May 5th – Slow Down

Part of the next generation of ornithologists: Liam (left) and Sam. -DOL

The bad weather “blockage” cleared overnight and migrants that had been marking time took off overnight for their breeding grounds farther north. Their leaving was quite noticeable as the edges weren’t nearly so alive with White-throat calls and the decline in overall numbers was obvious from the getgo. (The slow down was obvious in the birds per net hour calculations as well: two days we banded at the rate of 135 birds per 100 net hours; yesterday we were at 65; today just 23 – a slow day.)

Still we did record some 1sts for the year in our observations: Warbling Vireo, Yellow-throated Vireo, and Blue-winged Warbler.

Teaching some of the young people at Ruthven – like Eila, Liam, Sam, and quite a few others – is a treat. (Some of the older people too!) -DON

Banded 27:
1 Tree Swallow
1 Red-breasted Nuthatch
1 House Wren
6 Ruby-crowned Kinglets
1 Hermit Thrush
2 Gray Catbirds
1 Nashville Warbler
2 Yellow Warblers

Western Palm Warbler. -WJA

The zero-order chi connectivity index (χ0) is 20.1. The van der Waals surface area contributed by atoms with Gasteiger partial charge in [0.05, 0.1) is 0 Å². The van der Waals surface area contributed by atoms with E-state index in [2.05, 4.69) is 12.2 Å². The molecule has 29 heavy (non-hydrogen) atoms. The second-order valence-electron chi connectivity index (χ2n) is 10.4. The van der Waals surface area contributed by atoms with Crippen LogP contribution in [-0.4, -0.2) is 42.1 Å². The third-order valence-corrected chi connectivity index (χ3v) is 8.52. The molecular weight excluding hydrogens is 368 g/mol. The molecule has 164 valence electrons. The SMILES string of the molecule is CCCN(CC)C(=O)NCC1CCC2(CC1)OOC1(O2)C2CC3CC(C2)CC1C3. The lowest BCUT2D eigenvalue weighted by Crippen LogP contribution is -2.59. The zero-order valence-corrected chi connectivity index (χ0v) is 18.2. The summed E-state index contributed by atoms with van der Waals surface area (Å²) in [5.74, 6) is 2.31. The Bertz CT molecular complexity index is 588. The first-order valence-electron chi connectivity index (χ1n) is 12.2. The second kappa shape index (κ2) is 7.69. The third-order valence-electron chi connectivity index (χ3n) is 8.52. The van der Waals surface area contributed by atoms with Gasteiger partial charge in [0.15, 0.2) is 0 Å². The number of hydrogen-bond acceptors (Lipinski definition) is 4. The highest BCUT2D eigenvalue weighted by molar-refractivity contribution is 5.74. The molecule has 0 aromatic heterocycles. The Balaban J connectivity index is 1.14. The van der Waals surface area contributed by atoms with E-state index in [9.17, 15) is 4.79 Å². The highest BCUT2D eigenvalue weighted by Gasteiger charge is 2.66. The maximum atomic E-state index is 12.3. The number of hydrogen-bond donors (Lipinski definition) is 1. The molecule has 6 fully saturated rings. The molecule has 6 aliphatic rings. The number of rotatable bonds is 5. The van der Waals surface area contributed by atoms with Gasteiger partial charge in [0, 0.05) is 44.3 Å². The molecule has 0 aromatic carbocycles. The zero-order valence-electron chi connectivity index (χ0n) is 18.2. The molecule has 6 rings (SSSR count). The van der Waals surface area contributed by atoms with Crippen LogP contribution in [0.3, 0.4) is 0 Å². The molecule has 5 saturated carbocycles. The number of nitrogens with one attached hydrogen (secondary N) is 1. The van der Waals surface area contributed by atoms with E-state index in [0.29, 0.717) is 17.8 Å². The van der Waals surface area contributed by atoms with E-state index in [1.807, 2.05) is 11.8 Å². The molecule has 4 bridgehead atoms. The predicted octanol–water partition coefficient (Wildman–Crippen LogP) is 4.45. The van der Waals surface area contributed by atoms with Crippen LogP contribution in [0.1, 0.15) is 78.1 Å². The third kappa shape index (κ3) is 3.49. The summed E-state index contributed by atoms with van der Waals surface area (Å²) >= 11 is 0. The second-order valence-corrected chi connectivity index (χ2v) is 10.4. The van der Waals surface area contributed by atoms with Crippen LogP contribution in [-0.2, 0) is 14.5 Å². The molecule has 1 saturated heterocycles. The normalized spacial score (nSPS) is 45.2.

1 Western Palm Warbler
2 Chipping Sparrows
2 Swamp Sparrows
6 White-throated Sparrows
1 Red-winged Blackbird

ET’s: 63 spp.
Photos from today and yesterday:

Male or female? This Ruby-crowned Kinglet has one ruby feather on its head. -DOL

Sam with a Tree Swallow he’s just banded. -DOL

Male American Goldfinch….with Eila. -DON

And Eila with a female goldfinch. It’s amazing to me how FEW kids know that this bird is a goldfinch! -DON

Male Black & White Warbler. -DON

New bird of the day: Blue-headed Vireo. -DON

Telling the age of a male Myrtle Warbler in Spring. Note the contrast between the black (replaced) greater coverts (yellow) and the brown of the unreplaced juvenile flight feathers (green). This bird was hatched last Summer. -DON

Can’t get enough of this shot: female (left) and male (right) Rose-breasted Grosbeaks. -DON

Bloodroot can be seen readily along some of the trails. -JAI

Eastern Phoebe – very cryptic against the bark of this tree. -JAI

Male Red-bellied Woodpecker. -JAI

Bird food? Or pest? Tent caterpillars are emerging in large numbers. -JAI

Female Yellow Warblers have arrived. -JAI


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